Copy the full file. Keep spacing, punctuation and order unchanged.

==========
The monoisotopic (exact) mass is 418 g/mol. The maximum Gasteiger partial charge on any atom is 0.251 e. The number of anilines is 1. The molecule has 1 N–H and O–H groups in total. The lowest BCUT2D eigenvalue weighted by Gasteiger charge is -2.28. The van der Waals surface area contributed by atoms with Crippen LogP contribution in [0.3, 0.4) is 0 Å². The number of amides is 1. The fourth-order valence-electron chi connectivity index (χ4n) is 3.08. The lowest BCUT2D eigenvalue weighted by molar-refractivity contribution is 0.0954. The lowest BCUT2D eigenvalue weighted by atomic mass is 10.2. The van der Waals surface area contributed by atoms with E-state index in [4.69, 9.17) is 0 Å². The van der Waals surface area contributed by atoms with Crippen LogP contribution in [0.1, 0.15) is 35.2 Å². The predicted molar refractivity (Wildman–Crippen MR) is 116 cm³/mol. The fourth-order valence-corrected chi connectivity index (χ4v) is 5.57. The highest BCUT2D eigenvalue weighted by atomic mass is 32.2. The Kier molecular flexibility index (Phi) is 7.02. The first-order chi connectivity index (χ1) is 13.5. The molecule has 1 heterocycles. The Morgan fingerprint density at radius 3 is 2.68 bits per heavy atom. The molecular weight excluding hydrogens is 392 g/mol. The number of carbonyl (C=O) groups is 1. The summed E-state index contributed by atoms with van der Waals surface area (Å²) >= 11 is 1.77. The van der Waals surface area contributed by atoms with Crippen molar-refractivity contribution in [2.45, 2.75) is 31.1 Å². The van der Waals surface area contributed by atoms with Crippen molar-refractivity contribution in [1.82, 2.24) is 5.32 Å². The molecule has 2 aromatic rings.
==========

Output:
The monoisotopic (exact) mass is 418 g/mol. The maximum Gasteiger partial charge on any atom is 0.251 e. The number of anilines is 1. The molecule has 1 N–H and O–H groups in total. The lowest BCUT2D eigenvalue weighted by Gasteiger charge is -2.28. The van der Waals surface area contributed by atoms with Crippen LogP contribution in [0.3, 0.4) is 0 Å². The number of amides is 1. The fourth-order valence-electron chi connectivity index (χ4n) is 3.08. The lowest BCUT2D eigenvalue weighted by molar-refractivity contribution is 0.0954. The lowest BCUT2D eigenvalue weighted by atomic mass is 10.2. The van der Waals surface area contributed by atoms with E-state index in [4.69, 9.17) is 0 Å². The van der Waals surface area contributed by atoms with Crippen LogP contribution in [0.1, 0.15) is 35.2 Å². The predicted molar refractivity (Wildman–Crippen MR) is 116 cm³/mol. The fourth-order valence-corrected chi connectivity index (χ4v) is 5.57. The highest BCUT2D eigenvalue weighted by atomic mass is 32.2. The Kier molecular flexibility index (Phi) is 7.02. The first-order chi connectivity index (χ1) is 13.5. The molecule has 1 heterocycles. The Morgan fingerprint density at radius 3 is 2.68 bits per heavy atom. The molecular weight excluding hydrogens is 392 g/mol. The number of carbonyl (C=O) groups is 1. The summed E-state index contributed by atoms with van der Waals surface area (Å²) >= 11 is 1.77. The van der Waals surface area contributed by atoms with Crippen molar-refractivity contribution in [2.45, 2.75) is 31.1 Å². The van der Waals surface area contributed by atoms with Crippen molar-refractivity contribution in [1.82, 2.24) is 5.32 Å². The molecule has 2 aromatic rings.